The following article has been making the rounds, claiming a new worm exploit against npm. First of all, this is not a new exploit, nor is it in any way unique to npm – pip, gem, rpm, and deb have the same issue. Many may not even consider this an exploit at all – it’s a known feature, provided by package repositories, that permit compiling platform-specific bytecode. This is useful if, for instance, your package depends on a c-level library.
The exploit works something like this:
- If you are easily authenticated against a package repository, and…
- …you install a package which compiles and runs someone else’s code, then…
- …an attacker can execute malicious code which can publish itself to your packages…
- …which will then subsequently infect anyone who fuzzily matches against your packages’ versions.
This is not news. Mitigation approaches exist. Here’s how we do it in OpenStack:
Step 1: Do not use privileged build environments
Every test, package, or other build command runs on a throwaway jenkins slave that only exists for that test, after which it is deleted. While during test setup the jenkins user begins with passwordless sudo, that privileged is almost always revoked before the tests are run. In short, even if malicious code is downloaded during npm install, it is never executed in an environment that permits a privilege escalation attack.
This approach doesn’t have to be restricted to our Cloud VM’s either. You can do this with docker images, vagrant boxes, you name it.
Step 2: Build an intermediary tarball with
`npm pack` builds a release tarball from a given package, in our case the current project at its release version tag. We do this on the above-mentioned throwaway slave, so that any scripts executed during the construction process cannot access any credentials. After construction, this tarball is uploaded to
tarballs.openstack.org, from which anyone can retrieve it.
Step 3: Publish without scripts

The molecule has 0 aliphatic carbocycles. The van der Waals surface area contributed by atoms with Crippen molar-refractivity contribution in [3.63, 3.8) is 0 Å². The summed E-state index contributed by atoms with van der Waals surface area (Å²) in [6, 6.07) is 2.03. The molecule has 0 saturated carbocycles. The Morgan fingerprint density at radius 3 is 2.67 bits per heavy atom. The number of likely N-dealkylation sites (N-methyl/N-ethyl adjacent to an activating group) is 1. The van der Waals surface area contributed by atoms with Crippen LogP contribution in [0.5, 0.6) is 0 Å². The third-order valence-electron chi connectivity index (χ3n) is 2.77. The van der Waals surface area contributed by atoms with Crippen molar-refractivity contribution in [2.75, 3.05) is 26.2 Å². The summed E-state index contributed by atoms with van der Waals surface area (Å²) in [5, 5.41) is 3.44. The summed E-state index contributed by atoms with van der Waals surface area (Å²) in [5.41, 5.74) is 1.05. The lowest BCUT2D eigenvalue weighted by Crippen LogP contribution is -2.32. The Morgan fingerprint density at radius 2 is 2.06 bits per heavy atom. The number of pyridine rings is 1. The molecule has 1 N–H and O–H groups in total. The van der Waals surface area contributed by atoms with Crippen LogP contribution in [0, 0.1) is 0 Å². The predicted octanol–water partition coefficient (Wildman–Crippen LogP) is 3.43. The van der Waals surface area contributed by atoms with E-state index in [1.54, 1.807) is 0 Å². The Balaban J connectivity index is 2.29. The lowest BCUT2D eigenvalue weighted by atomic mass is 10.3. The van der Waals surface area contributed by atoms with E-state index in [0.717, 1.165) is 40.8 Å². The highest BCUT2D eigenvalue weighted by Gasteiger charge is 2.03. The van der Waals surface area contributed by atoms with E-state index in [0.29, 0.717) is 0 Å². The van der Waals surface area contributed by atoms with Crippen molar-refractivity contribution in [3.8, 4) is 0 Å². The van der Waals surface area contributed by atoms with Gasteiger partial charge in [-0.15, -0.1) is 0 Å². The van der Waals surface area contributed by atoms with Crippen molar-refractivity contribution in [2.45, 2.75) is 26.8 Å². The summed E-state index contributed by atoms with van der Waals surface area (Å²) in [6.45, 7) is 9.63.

OpenStack’s infrastructure contains one jenkins slave that possesses credentials necessary to publish artifacts. Its sole purpose in life is to download a release tarball, and to push that tarball to a package repository. In npm’s case, we execute
`npm publish <tarball> --ignore-scripts`, to ensure that none of the packages’ lifecycle events are accidentally executed, further isolating us from unexpected attacks.
Other security measures
In addition to the above publishing flow, we also have several policies in place intended to ensure that our packages are trustworthy.
- Only one user owns our npm packages. This prevents other owners from accidentally compromising the package.
- Only verified, gpg-signed git tags using registered keys will trigger our publish jobs. To easily enable this, add
git-sign-tag=trueto your global or local
.npmrc(Of course, you’ll need to be able to sign a tag).
- We strongly prefer using strict version matching in our packages, which also has the benefit of making our builds deterministic. The fastest way for you to accomplish this yourself is to commit your shrinkwrap file to version control.
- We don’t just publish our code via npm; If you’d prefer using a git dependency, or a tarball link, that option is open to you.